That's why, within the realm of Android, pretty much every attempt to create a competing A.I. assistant is laughably bad (here's lookin' at you, Bixby). Each of those efforts feels like a watered-down, less powerful, and generally pointless version of Google's own Assistant offering.

But don't expect those companies to give up the dream just yet. Samsung is still pushing to put Bixby everywhere imaginable, LG is still trying to convince itself "ThinQ" is a thing anyone cares about (or knows how to say), and practically every other Android-connected company is cookin' up some new way to get its attempt at A.I. software in front of your overloaded fingers.

They're all bound to remain mediocre at best, but they'll almost certainly remain talking points and poorly attempted areas of "differentiation" over this coming year.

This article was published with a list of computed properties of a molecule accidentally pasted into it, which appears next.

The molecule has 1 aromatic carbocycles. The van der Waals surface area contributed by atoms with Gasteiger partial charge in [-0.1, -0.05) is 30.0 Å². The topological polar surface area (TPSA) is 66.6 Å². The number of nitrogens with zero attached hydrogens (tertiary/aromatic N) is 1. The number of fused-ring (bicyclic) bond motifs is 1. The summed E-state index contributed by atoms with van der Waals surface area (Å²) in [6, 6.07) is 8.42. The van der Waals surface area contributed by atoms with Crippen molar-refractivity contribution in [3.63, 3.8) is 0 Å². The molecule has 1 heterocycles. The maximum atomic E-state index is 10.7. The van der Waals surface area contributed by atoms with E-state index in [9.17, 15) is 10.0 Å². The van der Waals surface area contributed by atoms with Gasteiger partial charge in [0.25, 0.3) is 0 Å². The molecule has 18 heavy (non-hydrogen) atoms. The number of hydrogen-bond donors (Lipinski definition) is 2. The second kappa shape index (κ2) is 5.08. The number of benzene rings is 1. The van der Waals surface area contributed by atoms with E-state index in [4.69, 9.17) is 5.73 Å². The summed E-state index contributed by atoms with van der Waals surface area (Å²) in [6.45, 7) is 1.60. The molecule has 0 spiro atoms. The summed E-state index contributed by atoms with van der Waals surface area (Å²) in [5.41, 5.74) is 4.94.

Trend #3: More convergence and blurred lines

What's a phone? What's a laptop? How 'bout a Smart Display? Or tablet? As we usher in the start of 2019, the lines between all these device forms are getting increasingly blurry — and the designations themselves are feeling more arbitrary than ever.

As it stands right now, you might have a laptop that technically runs Chrome OS but looks and acts an awful lot like Android, supports Android apps, and converts into a tablet by way of a swivel or detach. At the same time, you might have a Home Hub that acts like a physical manifestation of your Google Assistant, looks kinda like a tablet mounted on a stand, and runs some weird operating system built on Google's Cast platform (software that, by the way, looks and acts exactly like a different Google-made Smart Display operating system that's built on Android).